Mollaret and others1 employed Lygranum C. F. as an antigen against serums taken at various stages of cat scratch disease from 43 patients with clinically and skin test—proved disease and found a low complement-fixing titer in 20 (46.5%) (see table). They did not state the ages of their patients, nor did they record the results of tests on serums from any comparable group of normal individuals. They did, however, report finding an increased titer in serum from two patients in second bleedings. Serums drawn from each three to four weeks after the glands enlarged were negative but gave titers of 1:10 and 1:80 some weeks later. These authors deemed positive findings to have some diagnostic significance in cat scratch disease and to indicate that the disease belonged to the psittacosis-lymphogranuloma group of diseases. Lygranum C. F. is a commercial antigen prepared from venereal lymphogranuloma virus. The antigen gives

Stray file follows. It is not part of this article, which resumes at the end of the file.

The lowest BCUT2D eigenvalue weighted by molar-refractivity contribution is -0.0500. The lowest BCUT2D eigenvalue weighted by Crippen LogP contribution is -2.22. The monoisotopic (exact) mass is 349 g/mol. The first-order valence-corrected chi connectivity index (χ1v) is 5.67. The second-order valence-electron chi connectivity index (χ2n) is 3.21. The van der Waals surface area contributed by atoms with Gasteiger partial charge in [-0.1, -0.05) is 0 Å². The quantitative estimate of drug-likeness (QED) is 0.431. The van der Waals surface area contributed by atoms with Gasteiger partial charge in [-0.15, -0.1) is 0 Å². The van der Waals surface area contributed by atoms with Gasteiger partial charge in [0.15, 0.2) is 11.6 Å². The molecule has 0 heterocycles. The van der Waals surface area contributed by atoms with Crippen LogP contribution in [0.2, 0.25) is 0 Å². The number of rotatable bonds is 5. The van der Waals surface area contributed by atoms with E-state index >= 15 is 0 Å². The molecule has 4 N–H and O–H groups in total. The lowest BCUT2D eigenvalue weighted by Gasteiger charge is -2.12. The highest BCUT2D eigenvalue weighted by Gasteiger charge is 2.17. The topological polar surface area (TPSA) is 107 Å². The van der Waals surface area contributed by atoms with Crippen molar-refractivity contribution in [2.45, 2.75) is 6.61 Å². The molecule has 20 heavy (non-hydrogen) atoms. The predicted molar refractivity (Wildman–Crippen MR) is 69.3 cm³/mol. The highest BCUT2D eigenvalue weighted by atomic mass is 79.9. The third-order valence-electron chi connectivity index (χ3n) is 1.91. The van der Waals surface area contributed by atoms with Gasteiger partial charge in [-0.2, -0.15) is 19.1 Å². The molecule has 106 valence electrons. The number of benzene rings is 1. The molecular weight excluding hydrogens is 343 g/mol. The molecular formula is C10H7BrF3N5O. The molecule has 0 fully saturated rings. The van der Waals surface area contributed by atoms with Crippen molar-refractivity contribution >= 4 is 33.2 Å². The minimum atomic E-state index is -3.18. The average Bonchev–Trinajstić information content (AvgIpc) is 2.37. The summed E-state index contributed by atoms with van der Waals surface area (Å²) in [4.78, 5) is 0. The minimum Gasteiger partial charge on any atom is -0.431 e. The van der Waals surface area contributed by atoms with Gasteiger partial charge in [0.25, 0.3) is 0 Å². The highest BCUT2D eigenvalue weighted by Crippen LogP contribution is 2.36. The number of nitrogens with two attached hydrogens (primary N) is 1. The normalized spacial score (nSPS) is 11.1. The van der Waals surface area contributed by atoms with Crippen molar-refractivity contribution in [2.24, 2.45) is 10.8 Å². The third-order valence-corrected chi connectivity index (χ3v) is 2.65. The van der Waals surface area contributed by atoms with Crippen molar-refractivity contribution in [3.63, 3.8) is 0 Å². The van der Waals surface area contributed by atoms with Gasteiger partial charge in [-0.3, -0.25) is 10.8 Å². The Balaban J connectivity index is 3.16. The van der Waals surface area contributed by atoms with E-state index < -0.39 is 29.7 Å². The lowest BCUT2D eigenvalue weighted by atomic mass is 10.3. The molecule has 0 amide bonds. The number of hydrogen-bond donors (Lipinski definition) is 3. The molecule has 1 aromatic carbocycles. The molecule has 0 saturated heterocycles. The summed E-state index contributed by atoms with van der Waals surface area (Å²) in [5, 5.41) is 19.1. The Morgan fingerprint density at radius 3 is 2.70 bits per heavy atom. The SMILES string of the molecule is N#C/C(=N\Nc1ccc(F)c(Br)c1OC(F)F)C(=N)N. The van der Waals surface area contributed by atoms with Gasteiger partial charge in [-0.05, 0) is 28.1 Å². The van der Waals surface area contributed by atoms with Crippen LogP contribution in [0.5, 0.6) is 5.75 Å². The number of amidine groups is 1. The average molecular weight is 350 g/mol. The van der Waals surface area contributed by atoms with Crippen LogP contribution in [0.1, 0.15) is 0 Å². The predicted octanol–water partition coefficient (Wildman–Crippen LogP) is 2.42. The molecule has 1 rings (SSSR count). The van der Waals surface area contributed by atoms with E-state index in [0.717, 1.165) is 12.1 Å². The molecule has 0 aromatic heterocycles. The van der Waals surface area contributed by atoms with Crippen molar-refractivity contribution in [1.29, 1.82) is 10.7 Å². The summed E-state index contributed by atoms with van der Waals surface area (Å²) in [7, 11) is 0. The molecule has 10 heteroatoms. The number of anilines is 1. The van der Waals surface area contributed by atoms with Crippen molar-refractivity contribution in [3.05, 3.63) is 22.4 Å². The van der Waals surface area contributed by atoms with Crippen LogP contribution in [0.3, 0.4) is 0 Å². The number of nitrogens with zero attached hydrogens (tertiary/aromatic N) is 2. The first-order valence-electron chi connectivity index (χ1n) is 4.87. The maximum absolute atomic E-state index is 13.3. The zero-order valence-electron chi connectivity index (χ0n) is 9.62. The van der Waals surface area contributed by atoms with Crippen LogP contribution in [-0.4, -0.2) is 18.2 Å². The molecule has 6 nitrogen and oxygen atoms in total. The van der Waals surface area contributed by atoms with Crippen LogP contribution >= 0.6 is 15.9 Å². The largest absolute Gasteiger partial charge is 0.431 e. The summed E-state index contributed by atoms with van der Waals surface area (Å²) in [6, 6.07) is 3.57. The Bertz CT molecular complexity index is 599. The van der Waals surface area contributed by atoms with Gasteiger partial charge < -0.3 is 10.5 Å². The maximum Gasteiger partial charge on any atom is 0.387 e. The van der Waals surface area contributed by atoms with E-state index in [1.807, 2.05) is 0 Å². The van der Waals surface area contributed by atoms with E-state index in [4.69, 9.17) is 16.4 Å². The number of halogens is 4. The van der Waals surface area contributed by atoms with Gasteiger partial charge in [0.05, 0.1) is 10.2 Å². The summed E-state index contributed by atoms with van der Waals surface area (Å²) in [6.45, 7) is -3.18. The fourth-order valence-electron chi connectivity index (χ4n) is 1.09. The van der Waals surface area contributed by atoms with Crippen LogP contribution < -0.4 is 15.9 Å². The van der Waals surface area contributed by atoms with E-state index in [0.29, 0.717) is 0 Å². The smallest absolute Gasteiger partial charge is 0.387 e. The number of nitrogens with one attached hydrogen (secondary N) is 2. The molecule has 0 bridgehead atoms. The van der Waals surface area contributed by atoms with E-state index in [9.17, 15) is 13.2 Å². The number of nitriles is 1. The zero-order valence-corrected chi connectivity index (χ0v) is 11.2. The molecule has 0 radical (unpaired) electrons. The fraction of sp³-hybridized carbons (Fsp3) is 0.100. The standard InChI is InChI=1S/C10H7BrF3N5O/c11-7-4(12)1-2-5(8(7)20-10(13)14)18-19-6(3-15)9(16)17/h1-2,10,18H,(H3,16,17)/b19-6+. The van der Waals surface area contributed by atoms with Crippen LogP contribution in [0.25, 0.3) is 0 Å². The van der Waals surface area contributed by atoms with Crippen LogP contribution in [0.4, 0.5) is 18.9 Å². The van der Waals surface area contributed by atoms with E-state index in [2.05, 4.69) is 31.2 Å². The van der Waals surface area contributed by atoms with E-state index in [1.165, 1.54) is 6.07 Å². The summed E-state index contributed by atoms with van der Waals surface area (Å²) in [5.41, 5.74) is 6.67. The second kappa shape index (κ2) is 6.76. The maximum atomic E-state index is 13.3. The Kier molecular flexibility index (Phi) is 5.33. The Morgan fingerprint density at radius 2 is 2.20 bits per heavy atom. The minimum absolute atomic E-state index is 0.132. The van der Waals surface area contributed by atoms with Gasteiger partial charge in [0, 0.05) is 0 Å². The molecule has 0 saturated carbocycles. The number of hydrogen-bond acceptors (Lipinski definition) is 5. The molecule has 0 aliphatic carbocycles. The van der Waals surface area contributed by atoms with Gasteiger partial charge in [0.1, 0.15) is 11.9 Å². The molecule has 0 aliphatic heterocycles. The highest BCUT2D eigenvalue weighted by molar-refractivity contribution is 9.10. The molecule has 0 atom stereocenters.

Armstrong C, Daniels WB, MacMurray FG, Turner HC. COMPLEMENT FIXATION IN CAT SCRATCH DISEASE EMPLOYING LYGRANUM C. F. AS ANTIGEN. JAMA. 1956;161(2):149–150. doi:10.1001/jama.1956.62970020006006b
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